When I started medical school, I believed the challenges would be purely academic: a rigorous four-year chapter in my life, with a shiny MD on the last page. I had no idea it would alter the very core of how I approach the world.
I came to medical school immediately after undergrad — a path increasingly less common as admissions committees tout the values of “real life experience.” While I should have taken their advice, at the time I didn’t see how it made sense. I wanted to become a physician! And there was a streamlined process for achieving it. Medical school, research, teaching, publishing, residency, fellowship, and bingo! My mindset at that time was, if I know what the next step is, and I am able to achieve it, why delay?
Well, truth is, the answer is that I couldn’t delay. I was shackled by a mindset that I developed in undergrad: an insatiable desire to check boxes. Once I decided that I wanted to be a physician, my life revolved around doing everything possible that I felt I needed to get even an interview for medical school. Achieving academically, leading extracurriculars, researching, publishing, volunteering, traveling abroad, and basically everything that’s even possible for a 21 year old to achieve.
Of course, these “achievements” are not published by medical schools as a requirement for medical school admission. But that didn’t matter to me. I believed that if I achieved everything I could under the sun, I would have the best chance to be accepted at the best school possible. I’ll never know whether I was right, and that’s not the point of this article. The point is, once I got to medical school, I couldn’t shake my undergrad mindset. The shackles were as tight as ever.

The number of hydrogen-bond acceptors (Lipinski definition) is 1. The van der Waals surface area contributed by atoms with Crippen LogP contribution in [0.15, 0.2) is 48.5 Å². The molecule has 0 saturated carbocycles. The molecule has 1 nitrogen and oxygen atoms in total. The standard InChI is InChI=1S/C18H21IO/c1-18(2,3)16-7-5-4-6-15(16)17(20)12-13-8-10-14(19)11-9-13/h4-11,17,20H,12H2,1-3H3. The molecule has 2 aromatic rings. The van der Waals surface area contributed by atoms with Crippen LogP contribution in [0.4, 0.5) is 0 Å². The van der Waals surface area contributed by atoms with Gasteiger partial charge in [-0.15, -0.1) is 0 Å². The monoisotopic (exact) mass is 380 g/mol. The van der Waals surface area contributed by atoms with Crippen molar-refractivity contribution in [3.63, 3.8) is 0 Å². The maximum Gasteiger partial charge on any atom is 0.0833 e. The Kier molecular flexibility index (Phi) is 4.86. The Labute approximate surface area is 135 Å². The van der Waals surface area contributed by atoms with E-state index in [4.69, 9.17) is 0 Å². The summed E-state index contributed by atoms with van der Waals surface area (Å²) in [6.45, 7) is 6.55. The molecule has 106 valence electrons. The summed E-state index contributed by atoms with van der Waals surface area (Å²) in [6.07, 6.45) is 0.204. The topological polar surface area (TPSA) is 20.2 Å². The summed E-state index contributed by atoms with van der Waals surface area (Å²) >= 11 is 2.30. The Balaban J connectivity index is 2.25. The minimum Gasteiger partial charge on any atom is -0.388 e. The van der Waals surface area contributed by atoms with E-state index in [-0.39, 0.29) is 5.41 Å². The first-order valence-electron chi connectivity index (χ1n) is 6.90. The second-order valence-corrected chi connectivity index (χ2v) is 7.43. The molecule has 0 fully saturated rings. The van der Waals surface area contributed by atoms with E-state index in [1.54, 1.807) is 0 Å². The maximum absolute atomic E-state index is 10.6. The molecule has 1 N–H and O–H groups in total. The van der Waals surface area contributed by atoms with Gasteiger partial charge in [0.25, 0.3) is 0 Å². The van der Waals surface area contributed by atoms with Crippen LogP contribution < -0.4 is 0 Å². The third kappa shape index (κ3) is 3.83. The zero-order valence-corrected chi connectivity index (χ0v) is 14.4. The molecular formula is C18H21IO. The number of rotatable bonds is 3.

As soon as I started medical school, I already envisioned the residency I wanted and the boxes I would need to check to get there. I boiled my life down to essentials: studying, exercising, eating. Maintaining friendships? Forget about it. Talking to family? A chore. And as my relationships with others deteriorated, so did my relationship with myself.
I wasn’t alone. I’ve since found that many of my classmates went through, or are going through, the exact same thing. Why? Because the trap is so easy to fall into — the shackles fit so well. All of us found success checking boxes to get into medical school, and figured it would work during medical school. While we’ll never know precisely how much this mindset helps, if it worked the first time around, why reinvent the wheel?
The answer is that, while an anxiety-riddled obsession on being the perfect residency candidate is a successful approach for some in medical school, medical school will have been, to you, just another box you’ve checked. It will not be what it has potential to be: a time for personal growth and reflection.